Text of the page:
Delta Dirt

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    Avon, Ms 38723

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  1. Planters Equipment would have been the I-H dealer in Cleveland at that time. Case and J-D had a strong presence in Cleveland through private dealers also-----and M-F was a company store operation. L-P became popular here in the Delta in the very early '50s for farm use due to it not being quite as vulnerable to the siphon hose. Clean burning fuel and longer engine life was just a plus factor that got thrown in after the fact. I can remember my dad buying L-P for $.03/gallon in transport lots in the very early 1950's. I think that basically paid the freight from Eldorado, Arkansas-----where the refineries otherwise burned it off at the time. ******* Lots of L-P burners out in west Texas also. (my name is Anson-----why I commented on picking up a discount on the Ford located in Anson, Texas) DD
  2. TwoStep--- May be that I could get a special discount on the Ford 6000 LP located at Anson, Texas??? I would say that tractor is somewhat rare---------even though not that desireable (in my mind)??? Used to see an ocassional 6000 diesel over this way back in the 60's------but don't ever remember ever seeing a LP 6000. LP was a popular fuel here in the Delta for years. DD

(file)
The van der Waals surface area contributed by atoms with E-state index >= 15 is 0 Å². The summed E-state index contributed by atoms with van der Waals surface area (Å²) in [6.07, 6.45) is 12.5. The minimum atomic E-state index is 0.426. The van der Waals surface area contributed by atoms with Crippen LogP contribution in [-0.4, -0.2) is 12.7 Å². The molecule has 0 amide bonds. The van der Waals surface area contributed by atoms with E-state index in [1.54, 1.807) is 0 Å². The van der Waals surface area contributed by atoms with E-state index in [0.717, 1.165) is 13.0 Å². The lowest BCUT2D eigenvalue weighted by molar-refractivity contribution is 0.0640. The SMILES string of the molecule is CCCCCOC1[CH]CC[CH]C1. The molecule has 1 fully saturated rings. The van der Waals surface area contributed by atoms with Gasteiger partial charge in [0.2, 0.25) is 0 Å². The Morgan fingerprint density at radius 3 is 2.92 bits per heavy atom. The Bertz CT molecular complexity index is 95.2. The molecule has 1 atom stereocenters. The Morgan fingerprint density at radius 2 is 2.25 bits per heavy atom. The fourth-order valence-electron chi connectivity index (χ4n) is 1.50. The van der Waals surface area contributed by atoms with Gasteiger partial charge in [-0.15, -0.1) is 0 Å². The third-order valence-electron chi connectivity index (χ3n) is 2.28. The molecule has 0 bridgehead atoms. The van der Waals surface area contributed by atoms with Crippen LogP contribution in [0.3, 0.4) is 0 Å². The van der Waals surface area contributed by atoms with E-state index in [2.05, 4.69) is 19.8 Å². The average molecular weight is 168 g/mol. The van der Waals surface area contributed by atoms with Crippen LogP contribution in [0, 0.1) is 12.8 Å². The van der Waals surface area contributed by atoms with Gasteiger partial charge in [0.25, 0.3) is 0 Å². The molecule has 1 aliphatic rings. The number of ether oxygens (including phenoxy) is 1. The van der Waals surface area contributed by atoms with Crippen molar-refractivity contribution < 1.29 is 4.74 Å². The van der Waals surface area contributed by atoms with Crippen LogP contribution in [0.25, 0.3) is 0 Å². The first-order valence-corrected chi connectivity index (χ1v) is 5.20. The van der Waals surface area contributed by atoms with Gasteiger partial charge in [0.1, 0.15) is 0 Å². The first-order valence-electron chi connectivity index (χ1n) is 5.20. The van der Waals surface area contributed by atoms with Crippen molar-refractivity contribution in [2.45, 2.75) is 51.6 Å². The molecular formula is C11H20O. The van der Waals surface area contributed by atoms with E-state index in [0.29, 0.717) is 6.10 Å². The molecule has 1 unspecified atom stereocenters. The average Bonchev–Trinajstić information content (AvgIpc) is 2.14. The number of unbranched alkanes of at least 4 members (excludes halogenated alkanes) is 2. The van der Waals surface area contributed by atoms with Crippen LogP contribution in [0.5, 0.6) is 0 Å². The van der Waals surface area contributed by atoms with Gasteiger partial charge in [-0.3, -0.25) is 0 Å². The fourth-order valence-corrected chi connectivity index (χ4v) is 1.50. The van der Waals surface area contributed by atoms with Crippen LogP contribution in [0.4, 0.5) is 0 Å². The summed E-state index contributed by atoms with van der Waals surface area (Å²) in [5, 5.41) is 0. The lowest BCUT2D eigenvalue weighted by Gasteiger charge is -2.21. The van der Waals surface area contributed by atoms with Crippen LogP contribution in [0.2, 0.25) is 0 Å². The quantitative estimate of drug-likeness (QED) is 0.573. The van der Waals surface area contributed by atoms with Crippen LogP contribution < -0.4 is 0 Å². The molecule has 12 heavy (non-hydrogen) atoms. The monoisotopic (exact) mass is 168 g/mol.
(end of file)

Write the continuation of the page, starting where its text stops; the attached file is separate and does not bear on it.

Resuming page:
3. quote: "are any of us real sure" That's a good one Mikem!!!! ****** Reminded me of an ongoing "family conflict" on a land transaction I was working on a number of years ago. All parties were real close friends of mine. A nephew was sorta trying to nudge the adopted son out of the farm picture. Nephew made the statement to me that the adopted son was not really a member of the X family. I immediately replied that the adopted son was probably the only one with certified and recorded papers at the courthouse stating that he was a member of the X family---------and that it may be that all others would need to take a DNA test to prove their bloodlines!!! (Hmmmm-----sorta brought that conversation to a close) ******* So--------I will say that "reportedly", I am from English descent on both sides of my family tree. Father's side settled in New England in early 1600's----------mother's side into Georgia or southeastern coastal area at an unknown date (maybe exiled from England??)------they were in south Mississippi by 1801. Reckon-----I must still be sorta of a half-breed; with folks fighting on both sides of the Civil War. Proud to be a Mississipian------with some scrap iron and Delta Dirt running in my blood. I am just me------no control over my ancestors; and for damm sure no control over children, grandchildren, etc.!!! DD